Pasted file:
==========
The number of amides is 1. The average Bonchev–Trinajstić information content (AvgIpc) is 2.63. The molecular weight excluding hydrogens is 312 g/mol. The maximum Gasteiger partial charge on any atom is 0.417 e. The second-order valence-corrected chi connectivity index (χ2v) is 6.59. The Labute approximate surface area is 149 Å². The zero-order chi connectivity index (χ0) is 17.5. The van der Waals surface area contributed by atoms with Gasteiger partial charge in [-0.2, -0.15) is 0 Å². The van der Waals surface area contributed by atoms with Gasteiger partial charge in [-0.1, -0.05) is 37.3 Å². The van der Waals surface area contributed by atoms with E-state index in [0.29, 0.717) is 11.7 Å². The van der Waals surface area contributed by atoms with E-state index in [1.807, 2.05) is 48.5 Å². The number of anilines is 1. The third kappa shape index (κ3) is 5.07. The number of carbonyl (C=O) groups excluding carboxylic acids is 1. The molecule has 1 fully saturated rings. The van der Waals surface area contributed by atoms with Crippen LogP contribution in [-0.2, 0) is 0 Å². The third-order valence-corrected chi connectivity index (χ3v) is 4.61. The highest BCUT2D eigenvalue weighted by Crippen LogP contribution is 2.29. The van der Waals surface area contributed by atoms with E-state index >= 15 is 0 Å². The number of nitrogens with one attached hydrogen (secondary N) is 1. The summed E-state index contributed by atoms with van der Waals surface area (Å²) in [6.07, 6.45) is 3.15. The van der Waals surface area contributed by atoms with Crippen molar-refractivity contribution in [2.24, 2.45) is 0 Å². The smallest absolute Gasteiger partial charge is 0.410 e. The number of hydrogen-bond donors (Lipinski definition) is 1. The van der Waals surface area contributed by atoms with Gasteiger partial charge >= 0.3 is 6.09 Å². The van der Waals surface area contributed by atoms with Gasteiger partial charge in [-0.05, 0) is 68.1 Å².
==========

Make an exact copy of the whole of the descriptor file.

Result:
The number of amides is 1. The average Bonchev–Trinajstić information content (AvgIpc) is 2.63. The molecular weight excluding hydrogens is 312 g/mol. The maximum Gasteiger partial charge on any atom is 0.417 e. The second-order valence-corrected chi connectivity index (χ2v) is 6.59. The Labute approximate surface area is 149 Å². The zero-order chi connectivity index (χ0) is 17.5. The van der Waals surface area contributed by atoms with Gasteiger partial charge in [-0.2, -0.15) is 0 Å². The van der Waals surface area contributed by atoms with Gasteiger partial charge in [-0.1, -0.05) is 37.3 Å². The van der Waals surface area contributed by atoms with E-state index in [0.29, 0.717) is 11.7 Å². The van der Waals surface area contributed by atoms with E-state index in [1.807, 2.05) is 48.5 Å². The number of anilines is 1. The third kappa shape index (κ3) is 5.07. The number of carbonyl (C=O) groups excluding carboxylic acids is 1. The molecule has 1 fully saturated rings. The van der Waals surface area contributed by atoms with Crippen LogP contribution in [-0.2, 0) is 0 Å². The third-order valence-corrected chi connectivity index (χ3v) is 4.61. The highest BCUT2D eigenvalue weighted by Crippen LogP contribution is 2.29. The van der Waals surface area contributed by atoms with E-state index >= 15 is 0 Å². The number of nitrogens with one attached hydrogen (secondary N) is 1. The summed E-state index contributed by atoms with van der Waals surface area (Å²) in [6.07, 6.45) is 3.15. The van der Waals surface area contributed by atoms with Crippen molar-refractivity contribution in [2.24, 2.45) is 0 Å². The smallest absolute Gasteiger partial charge is 0.410 e. The number of hydrogen-bond donors (Lipinski definition) is 1. The van der Waals surface area contributed by atoms with Gasteiger partial charge >= 0.3 is 6.09 Å². The van der Waals surface area contributed by atoms with Gasteiger partial charge in [-0.05, 0) is 68.1 Å².